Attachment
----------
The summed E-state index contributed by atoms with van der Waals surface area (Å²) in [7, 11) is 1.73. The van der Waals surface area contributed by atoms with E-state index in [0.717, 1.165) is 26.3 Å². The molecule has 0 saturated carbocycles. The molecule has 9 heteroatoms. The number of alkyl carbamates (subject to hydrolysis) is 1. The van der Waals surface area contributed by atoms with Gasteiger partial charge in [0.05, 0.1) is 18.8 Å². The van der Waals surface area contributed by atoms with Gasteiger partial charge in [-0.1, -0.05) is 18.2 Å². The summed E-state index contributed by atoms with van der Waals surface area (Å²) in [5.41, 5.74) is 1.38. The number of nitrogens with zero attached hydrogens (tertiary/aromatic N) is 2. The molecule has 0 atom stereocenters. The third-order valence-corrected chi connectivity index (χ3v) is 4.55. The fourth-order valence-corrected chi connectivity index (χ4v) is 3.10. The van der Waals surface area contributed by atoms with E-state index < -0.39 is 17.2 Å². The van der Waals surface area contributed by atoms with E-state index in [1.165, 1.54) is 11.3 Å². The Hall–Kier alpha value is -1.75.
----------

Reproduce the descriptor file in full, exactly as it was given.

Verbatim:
The summed E-state index contributed by atoms with van der Waals surface area (Å²) in [7, 11) is 1.73. The van der Waals surface area contributed by atoms with E-state index in [0.717, 1.165) is 26.3 Å². The molecule has 0 saturated carbocycles. The molecule has 9 heteroatoms. The number of alkyl carbamates (subject to hydrolysis) is 1. The van der Waals surface area contributed by atoms with Gasteiger partial charge in [0.05, 0.1) is 18.8 Å². The van der Waals surface area contributed by atoms with Gasteiger partial charge in [-0.1, -0.05) is 18.2 Å². The summed E-state index contributed by atoms with van der Waals surface area (Å²) in [5.41, 5.74) is 1.38. The number of nitrogens with zero attached hydrogens (tertiary/aromatic N) is 2. The molecule has 0 atom stereocenters. The third-order valence-corrected chi connectivity index (χ3v) is 4.55. The fourth-order valence-corrected chi connectivity index (χ4v) is 3.10. The van der Waals surface area contributed by atoms with E-state index < -0.39 is 17.2 Å². The van der Waals surface area contributed by atoms with E-state index in [1.165, 1.54) is 11.3 Å². The Hall–Kier alpha value is -1.75.